Data analysis has become commonplace in our society. Even the most analog of us have been exposed to it in popular culture, from books/movies like “Moneyball” to apps like Pandora that can present a playlist of different groups based on a single artist you’ve chosen. The thrust of this number crunching is always the same: to do what we’ve always done, but do it better.
Now it appears that data analysis is finding its way into an offshoot of the legal industry that has been steadily growing over the past fifteen years: lawsuit funding. An article in the National Law Review (link below) details the startup Legalist, which uses an algorithm to identify promising civil lawsuits to finance in exchange for a portion of the settlement or judgment.
These lawsuit funding companies are looked down upon by many in the legal industry as scavengers trying to make a buck off injured plaintiffs by inserting themselves into a case and throwing off the typical dynamic in an attorney-client relationship. Detractors also contend that such companies make cases more difficult to settle, by providing monies that may give a plaintiff a false sense of confidence. The contrary points are that such companies can provide an efficient allocation of capital to an arena which rarely sees it, and allow a plaintiff to get a just result when dire financial straits would dictate otherwise.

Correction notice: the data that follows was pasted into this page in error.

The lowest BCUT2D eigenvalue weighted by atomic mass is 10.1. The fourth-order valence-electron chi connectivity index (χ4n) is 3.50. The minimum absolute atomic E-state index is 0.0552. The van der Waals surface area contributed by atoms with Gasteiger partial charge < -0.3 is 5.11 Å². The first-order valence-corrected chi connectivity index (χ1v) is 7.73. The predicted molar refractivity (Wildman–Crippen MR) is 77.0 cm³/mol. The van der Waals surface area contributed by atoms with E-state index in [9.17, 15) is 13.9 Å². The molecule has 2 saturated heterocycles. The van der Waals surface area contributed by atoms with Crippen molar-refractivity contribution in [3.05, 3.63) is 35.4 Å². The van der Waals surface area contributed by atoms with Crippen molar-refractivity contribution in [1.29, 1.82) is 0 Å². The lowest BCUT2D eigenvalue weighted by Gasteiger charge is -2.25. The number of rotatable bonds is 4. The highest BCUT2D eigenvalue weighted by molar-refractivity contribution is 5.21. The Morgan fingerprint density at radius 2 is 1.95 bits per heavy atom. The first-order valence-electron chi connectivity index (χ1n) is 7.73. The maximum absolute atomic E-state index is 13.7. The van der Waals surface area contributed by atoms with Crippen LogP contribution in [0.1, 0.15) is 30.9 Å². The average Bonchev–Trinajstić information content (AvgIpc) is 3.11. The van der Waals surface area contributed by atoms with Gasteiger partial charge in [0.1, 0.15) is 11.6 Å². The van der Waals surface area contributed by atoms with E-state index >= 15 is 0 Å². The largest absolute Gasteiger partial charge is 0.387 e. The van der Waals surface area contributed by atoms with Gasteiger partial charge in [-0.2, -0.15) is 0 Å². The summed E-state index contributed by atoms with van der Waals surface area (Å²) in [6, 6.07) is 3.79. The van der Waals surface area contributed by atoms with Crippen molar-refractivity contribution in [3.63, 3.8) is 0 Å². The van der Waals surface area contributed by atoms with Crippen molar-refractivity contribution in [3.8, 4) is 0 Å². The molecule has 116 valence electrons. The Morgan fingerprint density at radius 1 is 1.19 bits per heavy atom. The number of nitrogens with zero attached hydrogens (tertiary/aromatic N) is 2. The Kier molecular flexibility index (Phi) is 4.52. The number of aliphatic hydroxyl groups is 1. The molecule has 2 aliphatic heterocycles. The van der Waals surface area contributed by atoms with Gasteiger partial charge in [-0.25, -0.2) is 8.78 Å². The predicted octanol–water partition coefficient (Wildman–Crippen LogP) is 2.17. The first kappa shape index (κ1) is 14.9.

Whatever your feelings about the practice, after fifteen years it appears it’s here to stay. And if companies are applying the latest in technology to provide funding for cases with potential big payouts, the typical defendants in high-target litigation areas should prepare themselves for a changing landscape in the next couple years. The big question to ponder for the future, though, is this: when will Big Data funding companies begin to provide financing to actually initiate lawsuits, and are there any future defendants who will someday see a significant expansion of litigation against them?